• Inverse Modeling of the Initial Stage of the 1991 Pinatubo Volcanic Cloud Accounting for Radiative Feedback of Volcanic Ash

    Ukhov, Alexander; Stenchikov, Georgiy L.; Osipov, Sergey; Krotkov, Nickolay; Gorkavyi, Nick; Li, C.; Dubovik, Oleg; Lopatin, Anton (Copernicus GmbH, 2023-02-26) [Presentation]
    The evolution of volcanic clouds is sensitive to the initial three-dimensional (3D) distributions of volcanic material, which are often unknown. Here, we conduct inverse modeling of the fresh Mt. Pinatubo cloud to estimate the time-dependent emissions profiles and initial 3D spatial distributions of volcanic ash and SO2. We account for aerosol radiative feedback and dynamic lofting of volcanic ash. It results in a lower (by 1 km for ash) injection height than that without ash radiative feedback. The solution captures the elevated ash layer between 14 and 24 km and the meridional height gradient during the first two days after an eruption. A significant fraction of the emissions (i.e., 6/16.6 Mt of SO2 and 34/64.22 Mt of fine ash) did not reach the stratosphere. The results demonstrate that the Pinatubo eruption ejected ~78% of fine ash at 12 to 23 km, ~64% of SO2 at 17 to 23 km, and most of the ash and SO2 mass for the first two days after the eruption resides in the 15- to 22- km layer. 6 Mt of tropospheric SO2 oxidized into sulfate aerosol within a week. This outcome might help to explain the discrepancies between the observations and model simulations recently discussed in the literature. The long-term evolution of the Pinatubo aerosol optical depth simulated using the obtained ash and SO2 initial distributions converges with the available stratospheric aerosol and gas experiment (SAGE) observations a month after the eruption when the tropospheric aerosol cloud dissipated.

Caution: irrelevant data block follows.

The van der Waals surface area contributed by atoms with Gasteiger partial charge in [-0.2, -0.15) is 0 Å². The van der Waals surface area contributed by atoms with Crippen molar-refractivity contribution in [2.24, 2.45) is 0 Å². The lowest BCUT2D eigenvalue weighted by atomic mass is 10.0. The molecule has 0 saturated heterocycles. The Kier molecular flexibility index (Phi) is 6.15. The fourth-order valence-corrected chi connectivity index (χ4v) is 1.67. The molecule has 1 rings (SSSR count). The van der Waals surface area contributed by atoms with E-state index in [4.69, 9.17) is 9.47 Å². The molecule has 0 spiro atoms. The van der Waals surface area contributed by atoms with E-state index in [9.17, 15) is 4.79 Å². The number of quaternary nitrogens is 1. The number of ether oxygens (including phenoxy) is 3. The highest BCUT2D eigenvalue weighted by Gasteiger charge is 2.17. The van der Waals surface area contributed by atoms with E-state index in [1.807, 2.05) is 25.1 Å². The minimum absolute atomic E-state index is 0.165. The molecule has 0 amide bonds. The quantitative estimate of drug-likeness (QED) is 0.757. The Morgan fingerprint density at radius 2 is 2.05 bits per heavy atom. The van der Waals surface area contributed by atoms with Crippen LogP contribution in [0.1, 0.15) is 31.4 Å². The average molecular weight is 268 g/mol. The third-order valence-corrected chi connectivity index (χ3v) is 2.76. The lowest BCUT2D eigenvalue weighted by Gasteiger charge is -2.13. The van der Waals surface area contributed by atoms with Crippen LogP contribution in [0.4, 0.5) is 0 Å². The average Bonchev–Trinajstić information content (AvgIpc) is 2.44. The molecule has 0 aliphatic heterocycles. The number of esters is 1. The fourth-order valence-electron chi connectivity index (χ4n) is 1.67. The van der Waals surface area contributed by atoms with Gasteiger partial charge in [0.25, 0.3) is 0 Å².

• A Preliminary Green Function Database for Global 3-D Centroid Moment Tensor Inversions

    Sawade, Lucas; Ding, Liang; Peter, Daniel; Gharti, Hom Nath; Liu, Qinya; Nettles, Meredith; Ekström, Göran; Tromp, Jeroen (Copernicus GmbH, 2023-02-26) [Presentation]
    Currently, the accuracy of synthetic seismograms used for Global CMT inversion, which are based on modern 3D Earth models, is limited by the validity of the path-average approximation for mode summation and surface-wave ray theory. Inaccurate computation of the ground motion’s amplitude and polarization as well as other effects that are not modeled may bias inverted earthquake parameters. Synthetic seismograms of higher accuracy will improve the determination of seismic sources in the CMT analysis, and remove concerns about this source of uncertainty. Strain tensors, and databases thereof, have recently been implemented for the spectral-element solver SPECFEM3D (Ding et al., 2020) based on the theory of previous work (Zhao et al., 2006) for regional inversion of seismograms for earthquake parameters. The main barriers to a global database of Green functions have been storage, I/O, and computation. But, compression tricks and smart selection of spectral elements, fast I/O data formats for high-performance computing, such as ADIOS, and wave-equation solution on GPUs, have dramatically decreased the cost of storage, I/O, and computation, respectively. Additionally, the global spectral-element grid matches the accuracy of a full forward calculation by virtue of Lagrange interpolation. Here, we present our first preliminary database of stored Green functions for 17 seismic stations of the global seismic networks to be used in future 3-D centroid moment tensor inversions. We demonstrate the fast retrieval and computation of seismograms from the database.
  • Quantifying lifetime water scarcity

    Vanderkelen, Inne; Davin, Édouard; Keune, Jessica; Miralles, Diego G.; Wada, Yoshihide; Müller-Schmied, Hannes; Gosling, Simon; Pokhrel, Yadu; Satoh, Yusuke; Hanasaki, Naota; Burek, Peter; Ostberg, Sebastian; Grant, Luke; Taranu, Sabin; Mengel, Matthias; Volkholz, Jan; Thiery, Wim (Copernicus GmbH, 2023-02-25) [Presentation]